I'm glad for Chris Jones' alternative vision. In my opinion, the process has been hijacked by special commercial interests, outside planners, the Planning Department and the City Council. Having attended two meetings, seems to me the community is being railroaded by the process, stirred up by the dream that downtown redevelopment that will cure Davis' ills, especially the economic "problems," and be the city of the future.
Though the process appears to be democratic and fully participatory, the outside consultants were rude, didn't answer questions honestly and without bias, and dismissed others...treating many participants as lacking the requisite "credentials" and education on planning to participate meaningfully. How many of our tax dollars are being spent on this process?
Yes, the town square concept described by Chris Jones has historical, traditional roots with major state institutions clustered around the square or central commons: church, school, administrative and judicial offices, financial institutions, etc. But let's be honest, cities all over the world are made up of neighborhoods that replicate the same concept on a smaller scale.
Here I offer another alternative. Why create a downtown that is a central place in the economic/social hierarchy? That's how we in Davis have always thought of the downtown - the "Main Street." In fact, after a few of us "saved" Central Park from being a three-tiered shopping mall, we created the first Core Area Task Force..maybe that was 1987 or 88 or 89. We have always had a very protective attitude toward the "core" and tried to ensure peripheral malls would not compete with the core.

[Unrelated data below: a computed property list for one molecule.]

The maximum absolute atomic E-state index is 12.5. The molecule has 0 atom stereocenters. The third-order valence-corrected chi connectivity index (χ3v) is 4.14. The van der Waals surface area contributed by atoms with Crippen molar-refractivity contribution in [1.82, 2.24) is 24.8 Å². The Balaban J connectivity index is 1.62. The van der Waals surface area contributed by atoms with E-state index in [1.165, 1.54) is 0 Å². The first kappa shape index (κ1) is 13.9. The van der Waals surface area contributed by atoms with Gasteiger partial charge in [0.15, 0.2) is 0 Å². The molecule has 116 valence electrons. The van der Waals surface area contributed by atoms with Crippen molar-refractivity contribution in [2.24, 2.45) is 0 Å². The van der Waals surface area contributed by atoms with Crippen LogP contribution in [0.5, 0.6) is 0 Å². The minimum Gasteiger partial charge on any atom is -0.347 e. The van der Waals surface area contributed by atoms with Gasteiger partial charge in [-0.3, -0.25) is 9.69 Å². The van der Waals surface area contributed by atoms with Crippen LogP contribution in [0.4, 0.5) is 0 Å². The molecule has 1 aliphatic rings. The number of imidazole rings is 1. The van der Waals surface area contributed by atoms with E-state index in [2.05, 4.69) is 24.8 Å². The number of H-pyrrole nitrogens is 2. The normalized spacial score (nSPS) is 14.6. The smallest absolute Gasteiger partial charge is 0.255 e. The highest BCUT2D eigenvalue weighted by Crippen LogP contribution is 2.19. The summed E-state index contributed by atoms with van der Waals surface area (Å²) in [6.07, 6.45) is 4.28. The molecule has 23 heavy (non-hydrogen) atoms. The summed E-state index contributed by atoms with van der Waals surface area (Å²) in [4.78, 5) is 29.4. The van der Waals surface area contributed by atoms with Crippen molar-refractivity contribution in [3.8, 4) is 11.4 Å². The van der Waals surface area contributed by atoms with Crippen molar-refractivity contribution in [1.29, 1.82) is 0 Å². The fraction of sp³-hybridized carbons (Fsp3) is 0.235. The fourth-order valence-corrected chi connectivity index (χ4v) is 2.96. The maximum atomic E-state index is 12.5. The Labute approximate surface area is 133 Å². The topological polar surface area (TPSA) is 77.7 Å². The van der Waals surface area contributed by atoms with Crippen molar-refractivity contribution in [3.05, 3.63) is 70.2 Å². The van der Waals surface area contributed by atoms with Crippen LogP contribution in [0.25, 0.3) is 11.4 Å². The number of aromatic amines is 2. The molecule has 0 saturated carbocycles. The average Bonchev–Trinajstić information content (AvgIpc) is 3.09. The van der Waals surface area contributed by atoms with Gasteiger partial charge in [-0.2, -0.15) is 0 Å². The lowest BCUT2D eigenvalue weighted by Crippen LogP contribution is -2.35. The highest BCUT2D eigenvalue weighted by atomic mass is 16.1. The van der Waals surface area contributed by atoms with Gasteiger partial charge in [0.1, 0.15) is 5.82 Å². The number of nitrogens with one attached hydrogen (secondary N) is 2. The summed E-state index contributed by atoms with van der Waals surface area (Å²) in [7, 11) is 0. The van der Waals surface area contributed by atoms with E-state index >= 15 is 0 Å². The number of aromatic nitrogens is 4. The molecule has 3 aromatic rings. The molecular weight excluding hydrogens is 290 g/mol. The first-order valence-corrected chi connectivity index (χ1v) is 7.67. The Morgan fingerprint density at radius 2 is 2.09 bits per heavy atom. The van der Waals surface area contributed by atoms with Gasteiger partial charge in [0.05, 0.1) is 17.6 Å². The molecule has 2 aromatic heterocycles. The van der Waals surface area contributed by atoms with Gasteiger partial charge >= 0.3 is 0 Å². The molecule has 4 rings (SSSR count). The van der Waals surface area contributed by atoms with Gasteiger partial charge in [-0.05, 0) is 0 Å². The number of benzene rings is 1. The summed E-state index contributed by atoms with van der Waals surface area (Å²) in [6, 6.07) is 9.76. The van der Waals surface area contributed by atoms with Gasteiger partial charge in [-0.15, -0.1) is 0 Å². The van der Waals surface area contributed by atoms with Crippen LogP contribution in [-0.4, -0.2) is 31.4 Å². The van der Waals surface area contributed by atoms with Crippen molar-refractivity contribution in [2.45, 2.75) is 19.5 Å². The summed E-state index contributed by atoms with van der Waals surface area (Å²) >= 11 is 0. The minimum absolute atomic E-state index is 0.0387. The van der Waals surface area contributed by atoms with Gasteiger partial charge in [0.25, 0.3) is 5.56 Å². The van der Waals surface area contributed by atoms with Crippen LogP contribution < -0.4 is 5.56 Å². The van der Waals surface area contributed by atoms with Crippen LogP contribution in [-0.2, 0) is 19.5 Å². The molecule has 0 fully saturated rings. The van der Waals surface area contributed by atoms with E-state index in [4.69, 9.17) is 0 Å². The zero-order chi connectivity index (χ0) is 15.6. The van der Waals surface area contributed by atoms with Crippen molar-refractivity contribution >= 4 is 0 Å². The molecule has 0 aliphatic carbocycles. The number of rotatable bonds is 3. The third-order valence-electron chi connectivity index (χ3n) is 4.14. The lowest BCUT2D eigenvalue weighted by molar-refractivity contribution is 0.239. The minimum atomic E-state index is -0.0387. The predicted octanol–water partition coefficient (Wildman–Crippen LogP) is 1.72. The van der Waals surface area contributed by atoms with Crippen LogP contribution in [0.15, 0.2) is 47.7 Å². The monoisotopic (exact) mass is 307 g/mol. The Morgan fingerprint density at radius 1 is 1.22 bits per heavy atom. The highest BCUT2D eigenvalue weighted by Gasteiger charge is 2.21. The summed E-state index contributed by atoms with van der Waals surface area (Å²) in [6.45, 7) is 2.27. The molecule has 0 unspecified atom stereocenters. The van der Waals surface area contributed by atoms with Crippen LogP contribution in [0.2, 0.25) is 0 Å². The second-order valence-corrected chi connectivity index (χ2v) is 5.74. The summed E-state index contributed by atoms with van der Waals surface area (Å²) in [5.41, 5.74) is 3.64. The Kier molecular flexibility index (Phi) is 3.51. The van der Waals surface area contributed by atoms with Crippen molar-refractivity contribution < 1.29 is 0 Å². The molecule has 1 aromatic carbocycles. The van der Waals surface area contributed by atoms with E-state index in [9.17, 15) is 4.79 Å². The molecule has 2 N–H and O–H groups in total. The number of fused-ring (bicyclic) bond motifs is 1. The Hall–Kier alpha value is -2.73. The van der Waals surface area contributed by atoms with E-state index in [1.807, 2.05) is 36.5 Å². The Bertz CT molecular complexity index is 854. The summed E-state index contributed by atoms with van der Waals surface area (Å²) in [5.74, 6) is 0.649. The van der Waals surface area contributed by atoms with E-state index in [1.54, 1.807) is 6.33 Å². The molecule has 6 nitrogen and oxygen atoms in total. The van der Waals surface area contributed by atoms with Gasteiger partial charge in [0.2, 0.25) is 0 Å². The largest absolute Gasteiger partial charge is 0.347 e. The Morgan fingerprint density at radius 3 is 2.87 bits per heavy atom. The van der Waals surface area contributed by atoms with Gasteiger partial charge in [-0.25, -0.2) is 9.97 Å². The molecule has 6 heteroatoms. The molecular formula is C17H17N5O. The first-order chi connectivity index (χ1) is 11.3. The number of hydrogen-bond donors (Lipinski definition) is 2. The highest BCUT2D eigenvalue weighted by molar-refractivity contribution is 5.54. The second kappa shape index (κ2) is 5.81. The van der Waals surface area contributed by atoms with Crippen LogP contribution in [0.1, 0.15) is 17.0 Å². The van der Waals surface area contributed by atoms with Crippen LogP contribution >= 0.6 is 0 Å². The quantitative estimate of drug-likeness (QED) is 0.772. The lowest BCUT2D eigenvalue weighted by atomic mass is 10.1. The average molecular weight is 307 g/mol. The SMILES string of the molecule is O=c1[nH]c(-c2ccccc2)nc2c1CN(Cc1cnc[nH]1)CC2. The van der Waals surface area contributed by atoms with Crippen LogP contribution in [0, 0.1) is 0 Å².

Maybe it's time to rethink this commitment? Let's not think of the downtown as the central place in the economic hierarchy? After all, all income - taxes, etc. go into city coffers.
What if we develop the malls...that is make them important attractive living, , commercial, entrepreneurial spaces, farm to fork restaurants with beautiful social spaces with trees and gardens, and much better parking. Turn them into attractive neighborhood gathering places to walk and bike to. Isn't this the way to cut down on the carbon footprint? Why not create what the city of Davis is: a city of neighborhoods. There must be grants, funds, Cap and Trade state money to offer incentives to the mall owners and work in partnership with them, rather than selling downtown property to the highest bidder, creating a place only for tourists? Why jam up the downtown with more cars or try to shoehorn more cars in huge garages?
In my view, the Berkeley consultants are old-fashioned... that is they are trying to sell us a Walnut Creek vision of upscale multipurpose buildings and Walnut Creek is a mess of traffic and pedestrians. If they were honest, Berkeley being much larger in geography and population, they would stress how Berkeley is made up of multiple neighborhoods: Northgate, Bancroft Ave area across the the univ., Gilman, Telegraph, etc., that's what our neighborhood malls could be with the downtown as one kind of place complemented by Central Park.
What I propose might very well lead to a truly resilient plan for the future that brings in neighborhood dollars and creates real neighborhood cores. The bike lanes and paths will link the parts to the whole.
To conclude, I don't think you can plan the core/downtown without considering the town overall and the peripheral malls in an holistic, organic plan.
This originally appeared as a comment and was reposted as an article with the permission of the author.